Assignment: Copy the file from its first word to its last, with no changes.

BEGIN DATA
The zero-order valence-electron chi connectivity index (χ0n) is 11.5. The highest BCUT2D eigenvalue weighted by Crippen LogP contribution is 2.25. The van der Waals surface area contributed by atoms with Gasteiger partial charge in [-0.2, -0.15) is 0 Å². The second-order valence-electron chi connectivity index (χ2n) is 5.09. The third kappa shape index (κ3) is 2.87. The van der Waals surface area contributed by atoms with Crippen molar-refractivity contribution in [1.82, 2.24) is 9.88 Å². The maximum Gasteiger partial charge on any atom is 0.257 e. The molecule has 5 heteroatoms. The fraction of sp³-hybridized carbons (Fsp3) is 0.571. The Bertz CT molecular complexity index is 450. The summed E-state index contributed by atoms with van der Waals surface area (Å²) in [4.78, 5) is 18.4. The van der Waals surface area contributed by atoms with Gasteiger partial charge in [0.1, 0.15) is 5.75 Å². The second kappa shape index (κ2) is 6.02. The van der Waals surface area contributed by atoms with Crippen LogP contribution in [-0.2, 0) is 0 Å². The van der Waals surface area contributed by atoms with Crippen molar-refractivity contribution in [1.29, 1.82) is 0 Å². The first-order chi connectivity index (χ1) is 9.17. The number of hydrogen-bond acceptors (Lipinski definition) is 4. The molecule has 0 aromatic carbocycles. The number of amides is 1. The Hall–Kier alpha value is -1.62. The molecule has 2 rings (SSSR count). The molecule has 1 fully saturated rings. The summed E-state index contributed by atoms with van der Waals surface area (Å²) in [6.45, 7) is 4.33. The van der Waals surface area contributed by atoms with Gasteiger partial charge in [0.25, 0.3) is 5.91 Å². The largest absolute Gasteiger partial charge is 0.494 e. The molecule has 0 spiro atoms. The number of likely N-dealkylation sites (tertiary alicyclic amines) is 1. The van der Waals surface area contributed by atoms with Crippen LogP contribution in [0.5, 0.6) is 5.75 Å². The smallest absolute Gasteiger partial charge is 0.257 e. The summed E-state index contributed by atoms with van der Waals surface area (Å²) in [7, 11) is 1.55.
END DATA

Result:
The zero-order valence-electron chi connectivity index (χ0n) is 11.5. The highest BCUT2D eigenvalue weighted by Crippen LogP contribution is 2.25. The van der Waals surface area contributed by atoms with Gasteiger partial charge in [-0.2, -0.15) is 0 Å². The second-order valence-electron chi connectivity index (χ2n) is 5.09. The third kappa shape index (κ3) is 2.87. The van der Waals surface area contributed by atoms with Crippen molar-refractivity contribution in [1.82, 2.24) is 9.88 Å². The maximum Gasteiger partial charge on any atom is 0.257 e. The molecule has 5 heteroatoms. The fraction of sp³-hybridized carbons (Fsp3) is 0.571. The Bertz CT molecular complexity index is 450. The summed E-state index contributed by atoms with van der Waals surface area (Å²) in [4.78, 5) is 18.4. The van der Waals surface area contributed by atoms with Gasteiger partial charge in [0.1, 0.15) is 5.75 Å². The second kappa shape index (κ2) is 6.02. The van der Waals surface area contributed by atoms with Crippen LogP contribution in [-0.2, 0) is 0 Å². The van der Waals surface area contributed by atoms with Crippen molar-refractivity contribution in [1.29, 1.82) is 0 Å². The first-order chi connectivity index (χ1) is 9.17. The number of hydrogen-bond acceptors (Lipinski definition) is 4. The molecule has 0 aromatic carbocycles. The number of amides is 1. The Hall–Kier alpha value is -1.62. The molecule has 2 rings (SSSR count). The molecule has 1 fully saturated rings. The summed E-state index contributed by atoms with van der Waals surface area (Å²) in [6.45, 7) is 4.33. The van der Waals surface area contributed by atoms with Gasteiger partial charge in [0.25, 0.3) is 5.91 Å². The largest absolute Gasteiger partial charge is 0.494 e. The molecule has 0 spiro atoms. The number of likely N-dealkylation sites (tertiary alicyclic amines) is 1. The van der Waals surface area contributed by atoms with Crippen LogP contribution in [0.5, 0.6) is 5.75 Å². The smallest absolute Gasteiger partial charge is 0.257 e. The summed E-state index contributed by atoms with van der Waals surface area (Å²) in [7, 11) is 1.55.